Member Login


Support Us

Dominance Aggression

Dominance refers to power or control over others. Dominance depends on a relationship with someone else. The same dog may show dominance towards one dog or person and not towards another dog or person. The most common example of this would be in a family with children where the dog does not display dominance aggression towards the parents but does towards the children. The dog recognizes and respects the parents' authority over her but does not recognize the childrens' power over her. When dogs live in a domestic situation with humans, they must learn to defer control to any and all humans. This is for everyone's safety and the dog's own good. Fortunately for the dog, with less power comes less responsibility.

Signs of Dominance Aggression

If your dog becomes aggressive whenever you try to move her, restrain her, touch her, or manipulate her in any way, it could be a dominance issue. She may even try to control YOUR movements and tell YOU what to do. If you can't put a leash on your dog or give her a bath or even just pet her when you want to, it may be dominance aggression.

Dominance aggression can also be dog-dog. If a dog guards the toy she's playing with, it's possession. If she claims every toy in the house as her own, it's dominance. If your dog won't allow another dog to move from or to a certain area, it is a dominance issue.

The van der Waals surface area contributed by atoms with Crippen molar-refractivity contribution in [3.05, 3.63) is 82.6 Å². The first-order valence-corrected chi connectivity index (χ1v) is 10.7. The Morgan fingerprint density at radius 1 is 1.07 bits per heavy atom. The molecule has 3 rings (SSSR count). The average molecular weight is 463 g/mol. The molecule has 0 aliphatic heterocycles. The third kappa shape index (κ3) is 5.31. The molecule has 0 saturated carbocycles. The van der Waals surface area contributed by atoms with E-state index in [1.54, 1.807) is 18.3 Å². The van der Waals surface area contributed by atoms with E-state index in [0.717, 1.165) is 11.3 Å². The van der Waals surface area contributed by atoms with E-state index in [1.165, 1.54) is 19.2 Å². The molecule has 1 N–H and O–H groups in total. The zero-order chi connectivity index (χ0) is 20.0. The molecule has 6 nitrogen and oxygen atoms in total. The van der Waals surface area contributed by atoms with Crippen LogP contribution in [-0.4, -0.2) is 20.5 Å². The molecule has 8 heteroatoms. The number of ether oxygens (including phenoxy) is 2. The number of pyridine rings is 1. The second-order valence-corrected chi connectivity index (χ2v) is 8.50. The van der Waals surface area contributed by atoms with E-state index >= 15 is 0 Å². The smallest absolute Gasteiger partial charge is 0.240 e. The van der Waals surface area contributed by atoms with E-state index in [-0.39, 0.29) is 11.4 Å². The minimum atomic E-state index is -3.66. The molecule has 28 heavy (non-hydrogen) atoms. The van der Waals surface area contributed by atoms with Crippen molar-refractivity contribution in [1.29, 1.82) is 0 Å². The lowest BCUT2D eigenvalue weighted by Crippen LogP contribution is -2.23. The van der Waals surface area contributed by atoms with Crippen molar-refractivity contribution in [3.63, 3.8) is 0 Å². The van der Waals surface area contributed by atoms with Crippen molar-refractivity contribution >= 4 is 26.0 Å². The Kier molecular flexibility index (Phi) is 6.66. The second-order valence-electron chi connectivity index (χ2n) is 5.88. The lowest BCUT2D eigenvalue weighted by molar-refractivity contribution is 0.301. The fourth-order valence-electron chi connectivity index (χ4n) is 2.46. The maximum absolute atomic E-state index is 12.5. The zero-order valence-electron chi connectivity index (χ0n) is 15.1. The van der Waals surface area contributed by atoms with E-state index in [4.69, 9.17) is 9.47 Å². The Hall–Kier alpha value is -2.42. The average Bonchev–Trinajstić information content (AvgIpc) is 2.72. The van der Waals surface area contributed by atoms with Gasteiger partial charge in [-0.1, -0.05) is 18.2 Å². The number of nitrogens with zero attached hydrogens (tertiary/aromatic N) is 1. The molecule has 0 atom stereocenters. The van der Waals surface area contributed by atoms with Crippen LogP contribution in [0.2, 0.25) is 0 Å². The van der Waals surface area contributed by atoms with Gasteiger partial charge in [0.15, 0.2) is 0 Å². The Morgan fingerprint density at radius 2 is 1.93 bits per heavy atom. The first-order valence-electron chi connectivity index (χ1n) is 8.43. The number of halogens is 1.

Basically, if a dog decides that she will do whatever she wants to do, and you will do whatever she wants you to do, and the other dog(s) will do whatever she wants them to do, AND she enforces her rules with aggression, it is a dominance problem.

What do I do about it?

First, work on leadership exercises. Set rules, and make sure they are consistently enforced. Do not free feed your dog. Make her move out of your way rather than you moving out of hers by teaching Excuse Me. Most importantly, do all this with your brain and not your brawn. If you set up a physical struggle with a dog, you could BOTH lose.

In most cases, the dog is being dominant because she doesn't feel that others have shown themselves worthy of holding the power of the household. In a dog's world, there has to be a leader. If no leader emerges, your dog will have no choice but to take over the role. Most dogs will be relieved when you shoulder the responsibility for them. For those who aren't impressed and still want the power, it will be a little more difficult to treat the aggression. This is a case where tenacity will serve you well. You will win the battle of wits by being more stubborn than your dog is. Enforce your rules consistently, firmly, and fairly, keeping yourself safe in the process. Remember to use a muzzle if necessary while you teach her that you can and will put your hands on her.

Additional Resources

Dominance Aggression Overview

Dominance Aggression Treatment Program

Dominance and Territorial Aggression are related

Why not take candy from a baby?

Attitude Adjustment
P. O. Box 715 •  Lexington, SC 29071  •  (803) 622-9813 •  caretoadopt [ at ]